Swedish outfit KOOP, one of the most important bands of modern, electronic-based, dancey nu jazz, has returned from its state of apparent death – yet again. Following a long silence, the composer of the former duo, Oscar Simonsson set up a new formation. Old hits and new songs were performed with Koop’s signature floaty, swingy, melancholy sound on the Ship six years ago, and you can expect the same at KOOP Oscar Orchestra’s second A38 gig, on August 5. In order to prepare, we are revisiting the interview we did with Oscar in 2016.

On  your  blog,  you  wrote  that  many  people  didn’t  understand  the  second  KOOP  album  and  the  third  one came out at a completely wrong time. Could you explain that?

Our first album was very dark and experimental, and when we got tired of that, we decided to write the happiest song ever for our second album Waltz For KOOP. It was called Summer Sun and it became a huge hit. As always when a band has its first hit, it completely defines the band in the beginning, and it was very strange because that song basically was a fun anti-reaction to something we’d been doing for several years. I hated that song for a long time but now that the audience has a wider picture, I think it’s very important. What defines the best artists is that they have both sad and happy songs. Without the happy songs, the sad songs will lose their meaning, and I just can’t believe in artists that only write sad songs. The second album was also misunderstood in a way that people thought KOOP was a regular jazz band. Although the music was based on samples, it was produced  in a way that sounded very organic and live. I love regular jazz bands, but if the music had been played by a band it would have been just retro. It was the technique and the samples that made it unique and modern. Our third album KOOP Islands came out just when the record industry had crashed. Indie distributors and record companies went bankrupt and for a small Swedish band this was equal to drowning. We went on tour after the album was released and the venues were mostly half empty. The music scene was also changing to become more electronic and synthetic. Our mostly live singer Yukimi Nagano left us for a band with a more promising future. It was very depressing. But in all this mess, we made a video for a song called KOOP Island Blues and put it out on YouTube. And it exploded. And it is still exploding. YouTube saved us, and it’s a true miracle.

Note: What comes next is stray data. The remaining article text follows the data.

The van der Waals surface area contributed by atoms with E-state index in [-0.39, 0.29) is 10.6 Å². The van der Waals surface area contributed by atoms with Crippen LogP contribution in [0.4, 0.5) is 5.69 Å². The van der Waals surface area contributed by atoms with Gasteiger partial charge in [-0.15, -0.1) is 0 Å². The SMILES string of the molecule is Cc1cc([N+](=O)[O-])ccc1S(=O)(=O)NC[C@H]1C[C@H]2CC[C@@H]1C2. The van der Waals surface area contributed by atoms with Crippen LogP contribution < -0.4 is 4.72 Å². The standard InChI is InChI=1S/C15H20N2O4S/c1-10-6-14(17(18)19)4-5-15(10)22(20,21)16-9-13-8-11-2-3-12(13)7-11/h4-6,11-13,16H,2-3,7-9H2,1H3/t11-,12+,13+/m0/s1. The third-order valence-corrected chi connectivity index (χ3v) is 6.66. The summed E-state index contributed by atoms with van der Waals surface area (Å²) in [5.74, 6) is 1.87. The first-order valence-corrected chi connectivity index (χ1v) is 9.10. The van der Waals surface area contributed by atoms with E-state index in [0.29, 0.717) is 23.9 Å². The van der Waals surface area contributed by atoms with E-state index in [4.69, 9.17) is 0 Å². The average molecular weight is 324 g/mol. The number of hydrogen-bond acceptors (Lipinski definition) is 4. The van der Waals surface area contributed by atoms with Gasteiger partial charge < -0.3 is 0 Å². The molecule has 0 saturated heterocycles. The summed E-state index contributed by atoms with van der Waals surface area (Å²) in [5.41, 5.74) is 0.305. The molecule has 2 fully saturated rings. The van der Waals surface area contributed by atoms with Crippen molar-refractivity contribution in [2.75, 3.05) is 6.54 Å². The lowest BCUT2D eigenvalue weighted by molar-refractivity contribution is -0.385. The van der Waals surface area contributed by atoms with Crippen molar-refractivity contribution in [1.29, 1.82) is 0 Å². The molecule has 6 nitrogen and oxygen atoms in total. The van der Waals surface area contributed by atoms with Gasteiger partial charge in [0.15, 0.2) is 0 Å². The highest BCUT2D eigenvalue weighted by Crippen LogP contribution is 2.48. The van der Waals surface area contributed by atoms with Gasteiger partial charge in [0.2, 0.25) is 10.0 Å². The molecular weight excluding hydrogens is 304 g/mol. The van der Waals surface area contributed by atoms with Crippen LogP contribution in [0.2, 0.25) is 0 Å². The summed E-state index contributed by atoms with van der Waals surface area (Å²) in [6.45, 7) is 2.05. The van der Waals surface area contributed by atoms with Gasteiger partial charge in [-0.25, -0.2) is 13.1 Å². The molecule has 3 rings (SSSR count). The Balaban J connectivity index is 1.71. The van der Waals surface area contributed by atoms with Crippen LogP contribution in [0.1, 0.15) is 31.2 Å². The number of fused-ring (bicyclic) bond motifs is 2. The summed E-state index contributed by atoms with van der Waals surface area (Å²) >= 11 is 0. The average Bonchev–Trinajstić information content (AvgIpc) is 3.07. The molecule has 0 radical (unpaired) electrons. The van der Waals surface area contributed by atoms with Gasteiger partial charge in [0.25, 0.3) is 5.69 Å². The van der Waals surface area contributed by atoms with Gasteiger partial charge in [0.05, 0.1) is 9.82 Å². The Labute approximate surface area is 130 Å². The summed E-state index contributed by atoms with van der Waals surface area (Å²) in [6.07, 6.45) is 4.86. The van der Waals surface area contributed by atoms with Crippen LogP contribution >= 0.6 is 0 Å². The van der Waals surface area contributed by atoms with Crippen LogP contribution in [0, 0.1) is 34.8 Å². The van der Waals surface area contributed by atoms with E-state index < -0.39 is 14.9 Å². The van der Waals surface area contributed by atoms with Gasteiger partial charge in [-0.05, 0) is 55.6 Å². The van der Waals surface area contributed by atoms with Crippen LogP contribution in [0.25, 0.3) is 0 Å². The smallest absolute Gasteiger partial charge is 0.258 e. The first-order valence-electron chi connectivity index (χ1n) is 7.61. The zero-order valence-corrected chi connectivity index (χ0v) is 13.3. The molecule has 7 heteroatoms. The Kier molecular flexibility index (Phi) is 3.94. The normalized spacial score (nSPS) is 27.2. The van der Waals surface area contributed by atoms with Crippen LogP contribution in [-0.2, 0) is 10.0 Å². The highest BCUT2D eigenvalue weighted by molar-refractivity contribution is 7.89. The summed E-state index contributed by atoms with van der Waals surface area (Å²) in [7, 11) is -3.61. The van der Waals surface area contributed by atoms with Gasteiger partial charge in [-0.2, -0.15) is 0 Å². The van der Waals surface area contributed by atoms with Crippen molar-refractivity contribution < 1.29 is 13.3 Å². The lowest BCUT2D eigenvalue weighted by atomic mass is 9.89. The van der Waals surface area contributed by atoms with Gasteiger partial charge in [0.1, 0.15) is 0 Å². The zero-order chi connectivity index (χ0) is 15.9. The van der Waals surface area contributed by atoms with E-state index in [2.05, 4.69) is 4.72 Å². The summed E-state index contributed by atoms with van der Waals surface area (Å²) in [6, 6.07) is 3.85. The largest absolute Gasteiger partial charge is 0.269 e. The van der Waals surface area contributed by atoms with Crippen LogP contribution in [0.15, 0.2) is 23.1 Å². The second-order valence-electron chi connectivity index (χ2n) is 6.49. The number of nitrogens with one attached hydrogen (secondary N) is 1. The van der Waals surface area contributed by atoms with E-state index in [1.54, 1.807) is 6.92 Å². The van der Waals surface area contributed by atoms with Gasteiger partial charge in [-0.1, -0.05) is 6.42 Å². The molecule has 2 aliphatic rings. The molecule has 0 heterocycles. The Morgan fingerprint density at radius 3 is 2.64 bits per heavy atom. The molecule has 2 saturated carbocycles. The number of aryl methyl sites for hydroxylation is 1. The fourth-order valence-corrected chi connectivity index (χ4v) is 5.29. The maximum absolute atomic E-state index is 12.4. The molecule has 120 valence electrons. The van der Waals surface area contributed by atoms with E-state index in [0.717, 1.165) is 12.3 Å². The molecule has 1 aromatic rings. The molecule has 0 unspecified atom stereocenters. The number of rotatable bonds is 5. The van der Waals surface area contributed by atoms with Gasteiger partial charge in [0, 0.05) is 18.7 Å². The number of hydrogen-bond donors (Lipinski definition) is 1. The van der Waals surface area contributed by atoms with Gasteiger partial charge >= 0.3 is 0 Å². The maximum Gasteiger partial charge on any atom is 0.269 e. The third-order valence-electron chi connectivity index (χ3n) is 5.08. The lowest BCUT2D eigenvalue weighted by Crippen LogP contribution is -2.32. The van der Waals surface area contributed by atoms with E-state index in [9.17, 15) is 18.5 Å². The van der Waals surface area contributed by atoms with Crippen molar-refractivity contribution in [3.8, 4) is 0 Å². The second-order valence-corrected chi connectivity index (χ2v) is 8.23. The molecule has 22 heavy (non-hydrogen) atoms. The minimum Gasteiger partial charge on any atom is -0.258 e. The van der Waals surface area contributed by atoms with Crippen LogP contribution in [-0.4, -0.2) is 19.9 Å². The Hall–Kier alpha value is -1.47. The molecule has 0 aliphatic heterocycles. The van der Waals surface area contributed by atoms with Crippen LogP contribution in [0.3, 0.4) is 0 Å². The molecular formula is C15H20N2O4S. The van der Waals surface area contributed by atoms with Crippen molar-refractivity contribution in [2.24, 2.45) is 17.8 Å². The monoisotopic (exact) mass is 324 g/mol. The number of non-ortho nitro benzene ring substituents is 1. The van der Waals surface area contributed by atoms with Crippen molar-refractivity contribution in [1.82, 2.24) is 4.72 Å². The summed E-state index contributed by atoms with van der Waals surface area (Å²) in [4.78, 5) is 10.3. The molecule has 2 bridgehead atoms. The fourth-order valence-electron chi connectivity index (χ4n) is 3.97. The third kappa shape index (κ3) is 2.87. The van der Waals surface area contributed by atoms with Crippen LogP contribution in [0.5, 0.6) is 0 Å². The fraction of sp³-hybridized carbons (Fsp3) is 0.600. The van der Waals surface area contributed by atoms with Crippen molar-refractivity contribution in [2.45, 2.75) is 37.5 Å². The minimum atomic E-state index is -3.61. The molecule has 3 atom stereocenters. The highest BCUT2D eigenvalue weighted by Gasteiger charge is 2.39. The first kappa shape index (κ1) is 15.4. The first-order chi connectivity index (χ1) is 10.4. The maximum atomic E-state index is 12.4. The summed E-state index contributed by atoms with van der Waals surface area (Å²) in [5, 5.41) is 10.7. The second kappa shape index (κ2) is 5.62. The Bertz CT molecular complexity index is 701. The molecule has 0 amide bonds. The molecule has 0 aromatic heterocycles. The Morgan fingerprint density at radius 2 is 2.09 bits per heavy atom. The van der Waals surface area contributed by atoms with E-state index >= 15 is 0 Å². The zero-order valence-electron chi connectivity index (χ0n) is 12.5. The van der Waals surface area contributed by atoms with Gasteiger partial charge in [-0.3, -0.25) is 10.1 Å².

It took you six years after KOOP fell apart to feel like you are ready for music again. What were you doing in the meantime?

I was writing songs in my head all the time, but I didn’t know what to do with them. KOOP was definitely dead, and since I’ve been KOOP since I was 20 years old, everything felt very strange. I built a studio in my basement. I learnt how to do accounting (!), and making websites. I prepared to be as independent as possible if I should come back to music. I had a daughter that had problems with asthma, so I spent maybe two years on learning everything about ventilation. I know everything now. I sorted my 5000 handmade vinyl samples in different systems and categories. I know I have some kind of brain disorder, but it’s too late to do anything about that now.

How  would  you  describe  that  moment  when  you  felt  that  you  are  ready  to  make  music  again? Did  you already know that you wanted to keep the name KOOP?

I’ve been KOOP my whole grown up life, and I’ve never had any serious side projects or anything like that. For me this is a continuation of the music I wrote for KOOP, but at the same time there is one person missing. So I thought KOOP Oscar Orchestra was a very defying name. But in the end it will be just KOOP. I also mix new material with the music I wrote for KOOP in the live set, and I will always do that since it’s just as much a part of me.

Since  then,  you’ve  already  performed  with  KOOP Oscar Orchestra a number of  times – what  were  your experiences, how did it feel to be back on stage?

It’s been absolutely wonderful to meet the audience and play together in a band. I got a second chance and this time I’ve got nothing to lose.

How would you summarize the differences between KOOP and KOOP Oscar Orchestra? What do you play onstage as KOOP Oscar Orchestra?

KOOP always had some distance to the audience, and was struggling to be perfect. KOOP is more about trying to create something great together with the audience. We play new songs, KOOP songs and sometimes a local folk tune. I do everything to avoid becoming a machine that is playing the same songs every night and saying the same things between the songs. I want us to be in the moment and I think the audience feels it when something is staged and when there’s honesty. Honesty is actually the best word to describe it.